Carroll arrived at Anfield injured and has been chasing the form which rewarded him the same shirt as Ian Rush, Robbie Fowler and Fernando Torres ever since. Most will agree he has yet to discover his aforementioned presence, as his career on Merseyside has represented him mainly foraging around for match fitness. However, and perhaps more pertinently, he is trying to fit into a new style of play.
There are various trains of thought as to Liverpool’s strongest starting line-up – and barring the 35 reasons hovering over the big striker’s head – would it be a knee-jerk reaction to suggest Kenny Dalglish’s most effective side, currently, does not revolve around Carroll? The Emirates on Saturday witnessed the visitors efficiently contain the home side, and he led the line well but until the double substitution, Liverpool’s own attacking intent was functional, one dimensional and therefore predictable. The first instinct with having an archetypal hit man is to make his supply direct. However, Liverpool are building a squad with a passing aesthetic, and players of the Charlie Adam, Jordan Henderson, Lucas Leiva and Raul Meireles ilk only back this up.
Against Arsenal, when Meireles and Luis Suarez were introduced, the game was turned on its head and it is no coincidence the goals derived from short, simple moves. Carroll showed a distinct lack of pace against Arsenal, and this poor mobility is only exacerbated when players like Suarez produce a match-winning cameo. The ex-Newcastle striker offers less opportunity for interchange between midfielders and the striker, where as Suarez’s movement is one of his killer attributes. Suarez can play as the main striker, with support from midfield or with a strike partner – but it is also yet to be seen whether Suarez can forge a consistent partnership with Carroll.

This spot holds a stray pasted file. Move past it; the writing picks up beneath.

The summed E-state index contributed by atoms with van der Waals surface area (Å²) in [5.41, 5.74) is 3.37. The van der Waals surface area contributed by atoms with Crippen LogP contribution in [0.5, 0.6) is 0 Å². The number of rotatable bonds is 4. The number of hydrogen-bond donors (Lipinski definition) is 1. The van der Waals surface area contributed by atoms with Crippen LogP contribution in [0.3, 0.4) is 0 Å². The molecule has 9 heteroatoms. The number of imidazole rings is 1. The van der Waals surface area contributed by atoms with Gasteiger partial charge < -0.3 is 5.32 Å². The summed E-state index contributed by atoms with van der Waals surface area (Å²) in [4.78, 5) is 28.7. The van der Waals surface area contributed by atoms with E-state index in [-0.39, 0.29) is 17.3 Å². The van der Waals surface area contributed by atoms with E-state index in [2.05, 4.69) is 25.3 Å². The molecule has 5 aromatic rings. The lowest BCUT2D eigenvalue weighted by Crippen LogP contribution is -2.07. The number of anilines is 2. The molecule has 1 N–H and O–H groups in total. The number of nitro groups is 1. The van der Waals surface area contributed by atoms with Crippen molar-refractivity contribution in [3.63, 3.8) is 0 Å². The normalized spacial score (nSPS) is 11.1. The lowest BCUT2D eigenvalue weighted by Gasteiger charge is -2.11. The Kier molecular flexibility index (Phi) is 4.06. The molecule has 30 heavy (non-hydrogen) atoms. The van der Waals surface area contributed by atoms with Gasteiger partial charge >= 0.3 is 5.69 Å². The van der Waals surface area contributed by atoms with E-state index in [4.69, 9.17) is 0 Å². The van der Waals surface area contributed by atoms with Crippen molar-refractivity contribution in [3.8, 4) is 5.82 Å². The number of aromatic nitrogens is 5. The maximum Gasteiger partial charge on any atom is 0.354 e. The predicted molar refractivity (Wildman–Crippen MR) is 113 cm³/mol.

It would be wrong to label Carroll a failure, but his role in a Liverpool side that are going through transition is up for discussion. Although it was against a struggling, 10-man, Arsenal side the evidence suggests that when Carroll left the field, his side’s approach changed and they passed through the hosts, to snatch three points.
Carroll’s signing, much like Torres’ move to Chelsea, meant pressure became abundant. Chelsea’s El Nino purchase was to deliver a title, whereas Carroll was his replacement and is initially seen as one for the future. He is a player who will mature, but currently his manager needs to figure out different ways of utilising him, therefore adding some variation to their game when he is present.